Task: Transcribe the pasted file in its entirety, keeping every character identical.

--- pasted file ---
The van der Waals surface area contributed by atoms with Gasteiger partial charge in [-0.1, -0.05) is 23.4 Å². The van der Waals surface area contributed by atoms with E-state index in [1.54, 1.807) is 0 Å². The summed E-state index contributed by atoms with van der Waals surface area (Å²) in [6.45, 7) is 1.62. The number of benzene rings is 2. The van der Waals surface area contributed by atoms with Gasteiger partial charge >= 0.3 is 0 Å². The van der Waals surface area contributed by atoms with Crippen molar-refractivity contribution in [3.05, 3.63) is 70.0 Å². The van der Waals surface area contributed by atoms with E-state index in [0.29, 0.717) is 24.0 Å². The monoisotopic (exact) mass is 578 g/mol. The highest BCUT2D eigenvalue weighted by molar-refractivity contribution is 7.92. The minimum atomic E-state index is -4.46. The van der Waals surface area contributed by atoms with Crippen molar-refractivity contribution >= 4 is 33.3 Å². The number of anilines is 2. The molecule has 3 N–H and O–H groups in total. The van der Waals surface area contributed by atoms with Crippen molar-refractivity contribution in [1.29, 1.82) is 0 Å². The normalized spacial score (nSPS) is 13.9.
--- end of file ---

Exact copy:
The van der Waals surface area contributed by atoms with Gasteiger partial charge in [-0.1, -0.05) is 23.4 Å². The van der Waals surface area contributed by atoms with E-state index in [1.54, 1.807) is 0 Å². The summed E-state index contributed by atoms with van der Waals surface area (Å²) in [6.45, 7) is 1.62. The number of benzene rings is 2. The van der Waals surface area contributed by atoms with Gasteiger partial charge >= 0.3 is 0 Å². The van der Waals surface area contributed by atoms with Crippen molar-refractivity contribution in [3.05, 3.63) is 70.0 Å². The van der Waals surface area contributed by atoms with E-state index in [0.29, 0.717) is 24.0 Å². The monoisotopic (exact) mass is 578 g/mol. The highest BCUT2D eigenvalue weighted by molar-refractivity contribution is 7.92. The minimum atomic E-state index is -4.46. The van der Waals surface area contributed by atoms with Crippen molar-refractivity contribution >= 4 is 33.3 Å². The number of anilines is 2. The molecule has 3 N–H and O–H groups in total. The van der Waals surface area contributed by atoms with Crippen molar-refractivity contribution in [1.29, 1.82) is 0 Å². The normalized spacial score (nSPS) is 13.9.